The mainstream view of Alzheimer's disease is that it begins with a slow increase in aggregation of amyloid-β, though the reasons why only some people exhibit high levels of amyloid-β are much debated. The amyloid-β then rouses the immune cells of the brain into inflammatory behavior and cellular senescence. The resulting chronic inflammation causes sufficient dysfunction to allow tau protein to alter and aggregate, and it is this aggregation that causes the widespread cell death and dysfunction in the later stages of the condition. Thus there is considerable interest in better understanding how amyloid-β causes this inflammatory behavior in immune cells, with an eye to potentially interfering in this mechanism. The brute force approach of destroying senescent cells in the brain has shown promise in animal studies, for example. The results here are more illustrative of the sort of investigative work presently taking place in the scientific community, however.
The classical hallmarks of Alzheimer's disease (AD) include the formation of amyloid-beta (Aβ) plaque deposits and neurofibrillary tangles (NFT) containing abnormal hyperphosphorylation of tau. The mechanisms triggering the deposition of the Aβ or the formation of NFTs are currently under investigation. However, several mechanisms and factors have been suggested to be involved in the initiation and the progression of the disease, including activation of the innate immune system, environmental factors and lifestyle. The innate immune system has been widely studied and has been implicated in several neurodegenerative diseases. Over the last few years, several studies have suggested that inflammation plays a major role in the initiation and progression of AD.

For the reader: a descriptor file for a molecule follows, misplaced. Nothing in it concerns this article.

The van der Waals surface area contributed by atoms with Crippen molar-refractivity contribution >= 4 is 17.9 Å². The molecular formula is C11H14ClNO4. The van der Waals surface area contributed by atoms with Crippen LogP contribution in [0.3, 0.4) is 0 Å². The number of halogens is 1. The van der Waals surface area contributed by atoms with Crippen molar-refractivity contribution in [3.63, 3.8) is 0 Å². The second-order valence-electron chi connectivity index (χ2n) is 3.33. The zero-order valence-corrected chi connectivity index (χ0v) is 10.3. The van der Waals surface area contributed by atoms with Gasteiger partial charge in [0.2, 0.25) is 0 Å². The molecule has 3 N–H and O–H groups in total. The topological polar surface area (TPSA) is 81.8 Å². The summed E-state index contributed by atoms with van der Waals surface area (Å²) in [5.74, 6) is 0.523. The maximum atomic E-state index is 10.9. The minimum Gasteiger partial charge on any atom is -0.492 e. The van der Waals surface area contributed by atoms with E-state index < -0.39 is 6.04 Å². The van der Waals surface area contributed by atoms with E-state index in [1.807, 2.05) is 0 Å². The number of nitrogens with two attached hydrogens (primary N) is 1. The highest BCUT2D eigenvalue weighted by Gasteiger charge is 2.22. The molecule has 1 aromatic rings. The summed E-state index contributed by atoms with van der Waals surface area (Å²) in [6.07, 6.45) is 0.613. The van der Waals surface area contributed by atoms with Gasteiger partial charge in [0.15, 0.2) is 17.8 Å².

The inflammatory process in the central nervous system (CNS) is generally referred to as neuroinflammation. Glial cells have a leading role in propagating neuroinflammation. Among glial cells, microglia are considered the main source of proinflammatory molecules within the brain. It is believed that sustained release of proinflammatory molecules such as cytokines, chemokines, nitrogen reactive species (NRS) or reactive oxygen species (ROS) can create a neurotoxic environment that drives the progression of AD.
One of the key molecules involved in microglial activation is galectin-3 (gal3), and we demonstrate here for the first time a key role of gal3 in AD pathology. Gal3 was highly upregulated in the brains of AD patients and 5xFAD (familial Alzheimer's disease) mice and found specifically expressed in microglia associated with Aβ plaques. Gal3 deletion in 5xFAD mice attenuated microglia-associated immune responses, particularly those associated with TLR and TREM2/DAP12 signaling. In vitro data revealed that gal3 was required to fully activate microglia in response to fibrillar Aβ. Gal3 deletion decreased the Aβ burden in 5xFAD mice and improved cognitive behavior. Overall, our data support the view that gal3 inhibition may be a potential pharmacological approach to counteract AD.